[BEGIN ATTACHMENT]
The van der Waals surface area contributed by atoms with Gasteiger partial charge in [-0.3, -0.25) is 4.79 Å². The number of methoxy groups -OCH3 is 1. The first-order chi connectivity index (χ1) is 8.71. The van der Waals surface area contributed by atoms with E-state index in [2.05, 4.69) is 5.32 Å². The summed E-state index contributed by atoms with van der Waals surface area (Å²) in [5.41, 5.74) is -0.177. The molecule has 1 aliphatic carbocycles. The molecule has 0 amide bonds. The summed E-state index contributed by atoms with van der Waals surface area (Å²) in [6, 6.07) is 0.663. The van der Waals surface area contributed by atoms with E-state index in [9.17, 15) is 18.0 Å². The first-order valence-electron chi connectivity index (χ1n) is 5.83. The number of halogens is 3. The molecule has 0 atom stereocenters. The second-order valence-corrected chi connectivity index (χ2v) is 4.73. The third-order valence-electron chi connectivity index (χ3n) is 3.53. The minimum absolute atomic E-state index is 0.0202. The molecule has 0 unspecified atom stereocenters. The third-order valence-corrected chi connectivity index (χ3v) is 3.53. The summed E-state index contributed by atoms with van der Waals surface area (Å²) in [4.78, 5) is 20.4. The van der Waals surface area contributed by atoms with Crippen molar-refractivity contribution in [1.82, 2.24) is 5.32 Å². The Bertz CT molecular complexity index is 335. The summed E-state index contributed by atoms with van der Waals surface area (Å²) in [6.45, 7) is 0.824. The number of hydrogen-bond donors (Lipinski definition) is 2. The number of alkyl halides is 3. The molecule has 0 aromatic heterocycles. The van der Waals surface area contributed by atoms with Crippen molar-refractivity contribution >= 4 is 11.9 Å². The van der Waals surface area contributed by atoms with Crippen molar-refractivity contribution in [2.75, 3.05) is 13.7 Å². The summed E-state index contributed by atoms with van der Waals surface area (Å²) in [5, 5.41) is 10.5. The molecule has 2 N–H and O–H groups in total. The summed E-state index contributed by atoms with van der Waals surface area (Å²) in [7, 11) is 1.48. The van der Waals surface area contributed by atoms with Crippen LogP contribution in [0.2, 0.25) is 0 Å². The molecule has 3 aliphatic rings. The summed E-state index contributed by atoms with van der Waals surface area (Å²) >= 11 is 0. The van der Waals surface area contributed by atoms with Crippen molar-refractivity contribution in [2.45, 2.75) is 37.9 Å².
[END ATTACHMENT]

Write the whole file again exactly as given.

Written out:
The van der Waals surface area contributed by atoms with Gasteiger partial charge in [-0.3, -0.25) is 4.79 Å². The number of methoxy groups -OCH3 is 1. The first-order chi connectivity index (χ1) is 8.71. The van der Waals surface area contributed by atoms with E-state index in [2.05, 4.69) is 5.32 Å². The summed E-state index contributed by atoms with van der Waals surface area (Å²) in [5.41, 5.74) is -0.177. The molecule has 1 aliphatic carbocycles. The molecule has 0 amide bonds. The summed E-state index contributed by atoms with van der Waals surface area (Å²) in [6, 6.07) is 0.663. The van der Waals surface area contributed by atoms with E-state index in [9.17, 15) is 18.0 Å². The first-order valence-electron chi connectivity index (χ1n) is 5.83. The number of halogens is 3. The molecule has 0 atom stereocenters. The second-order valence-corrected chi connectivity index (χ2v) is 4.73. The third-order valence-electron chi connectivity index (χ3n) is 3.53. The minimum absolute atomic E-state index is 0.0202. The molecule has 0 unspecified atom stereocenters. The third-order valence-corrected chi connectivity index (χ3v) is 3.53. The summed E-state index contributed by atoms with van der Waals surface area (Å²) in [4.78, 5) is 20.4. The van der Waals surface area contributed by atoms with Crippen molar-refractivity contribution in [1.82, 2.24) is 5.32 Å². The Bertz CT molecular complexity index is 335. The summed E-state index contributed by atoms with van der Waals surface area (Å²) in [6.45, 7) is 0.824. The number of hydrogen-bond donors (Lipinski definition) is 2. The number of alkyl halides is 3. The molecule has 0 aromatic heterocycles. The van der Waals surface area contributed by atoms with Crippen molar-refractivity contribution >= 4 is 11.9 Å². The van der Waals surface area contributed by atoms with Crippen molar-refractivity contribution in [2.75, 3.05) is 13.7 Å². The summed E-state index contributed by atoms with van der Waals surface area (Å²) in [5, 5.41) is 10.5. The molecule has 2 N–H and O–H groups in total. The summed E-state index contributed by atoms with van der Waals surface area (Å²) in [7, 11) is 1.48. The van der Waals surface area contributed by atoms with Crippen LogP contribution in [0.2, 0.25) is 0 Å². The molecule has 3 aliphatic rings. The summed E-state index contributed by atoms with van der Waals surface area (Å²) >= 11 is 0. The van der Waals surface area contributed by atoms with Crippen molar-refractivity contribution in [2.45, 2.75) is 37.9 Å².